Although post-stroke cognitive deficit can significantly limit patient independence and social re-integration, clinical routine predictors for this condition are lacking. ‘Cognitive reserve’ limits the detrimental effects of slowly developing neurodegeneration. We aimed to determine whether comparable effects also exist in acute stroke. Using 'years of education' as a proxy, we investigated whether cognitive reserve beneficially influences cognitive performance and disability after stroke, whilst controlling for age and lesion size as measure of stroke pathology.
Within the first week of ischemic right hemisphere stroke, 36 patients were assessed for alertness, working memory, executive functions, spatial neglect, global cognition and motor deficit at 4.9 ± 2.1 days post-stroke, in addition to routine clinical tests (NIH Stroke Scale, modified Rankin Scale on admission < 24 h post-stroke and at discharge 9.5 ± 4.7 days post-stroke). The impact of education was assessed using partial correlation analysis adjusted for lesion size, age, and the time interval between stroke and assessment. To validate our results, we compared groups with similar age and lesion load, but different education levels.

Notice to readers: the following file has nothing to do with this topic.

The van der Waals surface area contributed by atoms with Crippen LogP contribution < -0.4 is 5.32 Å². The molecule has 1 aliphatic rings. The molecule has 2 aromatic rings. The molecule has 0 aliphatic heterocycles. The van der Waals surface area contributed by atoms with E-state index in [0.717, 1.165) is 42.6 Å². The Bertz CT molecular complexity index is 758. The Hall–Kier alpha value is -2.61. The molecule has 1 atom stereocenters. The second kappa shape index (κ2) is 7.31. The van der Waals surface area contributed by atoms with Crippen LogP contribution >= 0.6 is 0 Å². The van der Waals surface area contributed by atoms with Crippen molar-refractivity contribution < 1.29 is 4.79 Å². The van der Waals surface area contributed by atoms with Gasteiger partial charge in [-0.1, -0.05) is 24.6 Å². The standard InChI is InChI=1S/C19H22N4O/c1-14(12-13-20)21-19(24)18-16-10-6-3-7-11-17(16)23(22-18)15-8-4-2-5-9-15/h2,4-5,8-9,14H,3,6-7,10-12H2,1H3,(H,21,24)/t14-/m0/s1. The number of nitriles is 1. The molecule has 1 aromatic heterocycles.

In the acute stroke phase, years of education predicted both severity of education independent (alertness) and education dependent (working memory, executive functions, global cognition) cognitive deficits and disability (modified Rankin Scale). Spatial neglect seemed to be independent.
Proxies of cognitive reserve should be considered in stroke research as early as in the acute stroke phase. Cognitive reserve contributes to inter-individual variability in the initial severity of cognitive deficits and disability in acute stroke, and may suggest individualised rehabilitation strategies.
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The authors thank Sebastian Kuebel for his help in the neuropsychological testing. This work was supported by funds of the Department of Neurology, Freiburg, the Brain-Links Brain-Tools Cluster of Excellence (Grant number EXC 1086) as well as by Grant KA1258/23-1 funded by the Deutsche Forschungsgemeinschaft (DFG). Christoph Sperber was supported by the Friedrich Naumann Foundation.
Conflicts of interest
Nothing to report.
The Ethics Committee of the University Medical Centre Freiburg approved the study (10/2013), which was conducted according to the principles of the Declaration of Helsinki.
Written informed consent was obtained from each subject.
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Umarova, R.M., Sperber, C., Kaller, C.P. et al. Cognitive reserve impacts on disability and cognitive deficits in acute stroke. J Neurol 266, 2495–2504 (2019). https://doi.org/10.1007/s00415-019-09442-6